It’s not hard for everyday citizens to take a position on mountaintop coal mining. The web is scattered with nasty before-and-after photos of mine sites and gripping narratives of environmental degradation. But sometimes it can be tough to hear the science over the screaming. After all, few of us spend time digging through scientific literature or navigating EPA’s website.
In 2011, EPA released a report (actually, a literature review) summarizing the effects of mountaintop mining and valley-fill (MTM-VF, aka mountaintop removal) on stream ecosystems. They concluded that mountaintop removal affects streams in 5 ways, which I briefly summarize below.
1. Headwater streams are entirely removed. Removing mountaintops to expose internal coal seams generates excess waste. This “overburden” is typically disposed of in valleys near mine sites…and at the bottom of those valleys lie headwater streams. Valley fill doesn’t just degrade streams—it removes them from the landscape. In fact, EPA estimated that valley fill removed 1208 miles of headwater streams between 1992 and 2002.
2. Water quality changes dramatically. Mountaintop removal typically results tenfold increases in dissolved ions such as sulfate, bicarbonate, calcium, potassium, sodium and chloride. These increased are cumulatively evident in increased specific conductance (conductivity) and total dissolved solids. Other studies have found decreased temperature variability and increased in fine sediments.
3. Water is often acutely toxic to organisms. Toxicity tests measure survival of crustaceans (Cerodaphnia dubia) or fish (fathead minnow Pimephales promelas) in undiluted test water over 48- to 96-hour periods. Several studies using water or sediments collected downstream from valley fill sites showed significant toxicity. Because valley fill effluent has elevated concentrations of multiple ions which interact with one another under different conditions, assigning toxicity effects to one specific pollutant is difficult.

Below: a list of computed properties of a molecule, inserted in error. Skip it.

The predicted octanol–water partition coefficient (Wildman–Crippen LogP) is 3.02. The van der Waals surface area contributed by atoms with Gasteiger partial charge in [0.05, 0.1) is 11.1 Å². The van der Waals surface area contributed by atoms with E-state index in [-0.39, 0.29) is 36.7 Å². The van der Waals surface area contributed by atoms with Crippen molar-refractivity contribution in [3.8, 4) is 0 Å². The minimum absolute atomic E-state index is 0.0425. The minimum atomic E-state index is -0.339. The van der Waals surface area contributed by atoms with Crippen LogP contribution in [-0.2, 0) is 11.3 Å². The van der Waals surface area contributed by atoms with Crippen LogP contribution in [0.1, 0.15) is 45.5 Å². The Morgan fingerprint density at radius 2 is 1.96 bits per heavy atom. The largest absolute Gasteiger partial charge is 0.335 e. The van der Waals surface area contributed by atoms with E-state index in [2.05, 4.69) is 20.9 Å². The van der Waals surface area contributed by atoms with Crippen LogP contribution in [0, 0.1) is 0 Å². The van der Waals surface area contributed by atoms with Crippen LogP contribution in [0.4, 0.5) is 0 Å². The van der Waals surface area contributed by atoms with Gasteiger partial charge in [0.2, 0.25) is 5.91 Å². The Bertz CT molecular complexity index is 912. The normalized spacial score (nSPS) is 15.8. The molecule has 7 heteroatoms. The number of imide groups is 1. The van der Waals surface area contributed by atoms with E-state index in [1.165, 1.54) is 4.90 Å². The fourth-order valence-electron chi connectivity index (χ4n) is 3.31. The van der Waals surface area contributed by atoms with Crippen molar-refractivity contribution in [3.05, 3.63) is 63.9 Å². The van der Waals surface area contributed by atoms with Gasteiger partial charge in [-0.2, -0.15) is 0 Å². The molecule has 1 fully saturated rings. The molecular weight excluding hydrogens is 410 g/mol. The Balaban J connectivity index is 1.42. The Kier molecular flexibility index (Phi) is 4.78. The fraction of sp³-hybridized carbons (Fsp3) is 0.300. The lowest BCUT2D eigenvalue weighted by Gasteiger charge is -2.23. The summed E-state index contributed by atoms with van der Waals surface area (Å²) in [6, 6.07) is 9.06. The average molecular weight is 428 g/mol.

4. Harmful levels of selenium causes deformities and death. In headwater streams, dissolved selenium is typically taken up by periphyton growing on rocks and fallen trees. Selenium is a classic bioaccumulator—so the higher up on the food chain an organism is, the more likely it is to be affected by selenium. Selenium is most notorious for causing skeletal deformities in fish, which typically leads to early mortality. High selenium concentrations in aquatic-feeding birds can also greatly reduce hatching success.
5. Biotic communities are degraded. Effects of MTR probably are most evident in biotic community structure. Scientists often use indices of biotic integrity (IBIs) to make sense of complex community patterns. Most studies of stream biota downstream of MTR sites have shown decreased fish and invertebrate IBI scores. The reduced invertebrate IBI scores typically come from decreased proportions of sensitive taxa, particularly mayflies. For example, invertebrate communities in unmined headwater streams typically have about 50% mayflies, while streams near mines have around 1%. Similarly, reduced fish IBI scores were attributable to few minnow species, which may be more sensitive to high ion concentrations, and to fewer benthic insectiveores, whose food sources is affected by sedimentation from MTR mines.